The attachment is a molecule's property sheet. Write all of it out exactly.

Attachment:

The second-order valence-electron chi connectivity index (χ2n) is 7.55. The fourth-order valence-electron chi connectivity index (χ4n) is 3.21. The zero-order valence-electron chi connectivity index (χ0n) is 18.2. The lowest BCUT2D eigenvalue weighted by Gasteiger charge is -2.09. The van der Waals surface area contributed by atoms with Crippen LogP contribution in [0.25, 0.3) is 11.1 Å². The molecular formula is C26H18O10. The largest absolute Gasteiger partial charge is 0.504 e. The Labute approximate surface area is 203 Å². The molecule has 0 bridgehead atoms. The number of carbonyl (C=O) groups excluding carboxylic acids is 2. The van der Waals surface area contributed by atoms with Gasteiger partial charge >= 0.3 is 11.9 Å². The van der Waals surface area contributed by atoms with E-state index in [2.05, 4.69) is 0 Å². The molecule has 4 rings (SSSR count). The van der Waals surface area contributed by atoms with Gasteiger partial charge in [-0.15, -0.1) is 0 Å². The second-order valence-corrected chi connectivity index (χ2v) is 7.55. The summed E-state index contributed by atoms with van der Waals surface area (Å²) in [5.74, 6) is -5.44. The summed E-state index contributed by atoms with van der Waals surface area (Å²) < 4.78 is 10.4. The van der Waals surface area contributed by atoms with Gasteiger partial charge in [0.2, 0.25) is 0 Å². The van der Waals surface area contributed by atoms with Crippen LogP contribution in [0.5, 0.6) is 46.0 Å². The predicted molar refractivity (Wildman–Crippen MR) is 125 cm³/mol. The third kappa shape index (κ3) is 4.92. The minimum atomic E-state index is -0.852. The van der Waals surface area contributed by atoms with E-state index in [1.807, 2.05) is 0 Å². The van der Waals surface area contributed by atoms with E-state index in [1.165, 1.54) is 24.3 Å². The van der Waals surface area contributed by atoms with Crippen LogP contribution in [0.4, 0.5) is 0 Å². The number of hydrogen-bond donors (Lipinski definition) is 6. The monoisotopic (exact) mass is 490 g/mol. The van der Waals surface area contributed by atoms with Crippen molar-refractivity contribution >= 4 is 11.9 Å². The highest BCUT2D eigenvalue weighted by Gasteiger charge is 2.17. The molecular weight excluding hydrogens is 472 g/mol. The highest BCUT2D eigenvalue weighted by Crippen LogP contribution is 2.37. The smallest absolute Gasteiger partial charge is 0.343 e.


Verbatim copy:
The second-order valence-electron chi connectivity index (χ2n) is 7.55. The fourth-order valence-electron chi connectivity index (χ4n) is 3.21. The zero-order valence-electron chi connectivity index (χ0n) is 18.2. The lowest BCUT2D eigenvalue weighted by Gasteiger charge is -2.09. The van der Waals surface area contributed by atoms with Crippen LogP contribution in [0.25, 0.3) is 11.1 Å². The molecular formula is C26H18O10. The largest absolute Gasteiger partial charge is 0.504 e. The Labute approximate surface area is 203 Å². The molecule has 0 bridgehead atoms. The number of carbonyl (C=O) groups excluding carboxylic acids is 2. The van der Waals surface area contributed by atoms with Gasteiger partial charge >= 0.3 is 11.9 Å². The van der Waals surface area contributed by atoms with E-state index in [2.05, 4.69) is 0 Å². The molecule has 4 rings (SSSR count). The van der Waals surface area contributed by atoms with Gasteiger partial charge in [-0.15, -0.1) is 0 Å². The second-order valence-corrected chi connectivity index (χ2v) is 7.55. The summed E-state index contributed by atoms with van der Waals surface area (Å²) in [5.74, 6) is -5.44. The summed E-state index contributed by atoms with van der Waals surface area (Å²) < 4.78 is 10.4. The van der Waals surface area contributed by atoms with Gasteiger partial charge in [0.2, 0.25) is 0 Å². The van der Waals surface area contributed by atoms with Crippen LogP contribution in [0.5, 0.6) is 46.0 Å². The predicted molar refractivity (Wildman–Crippen MR) is 125 cm³/mol. The third kappa shape index (κ3) is 4.92. The minimum atomic E-state index is -0.852. The van der Waals surface area contributed by atoms with E-state index in [1.807, 2.05) is 0 Å². The van der Waals surface area contributed by atoms with E-state index in [1.165, 1.54) is 24.3 Å². The van der Waals surface area contributed by atoms with Crippen LogP contribution in [0.4, 0.5) is 0 Å². The number of hydrogen-bond donors (Lipinski definition) is 6. The monoisotopic (exact) mass is 490 g/mol. The van der Waals surface area contributed by atoms with Crippen molar-refractivity contribution >= 4 is 11.9 Å². The highest BCUT2D eigenvalue weighted by Gasteiger charge is 2.17. The molecular weight excluding hydrogens is 472 g/mol. The highest BCUT2D eigenvalue weighted by Crippen LogP contribution is 2.37. The smallest absolute Gasteiger partial charge is 0.343 e.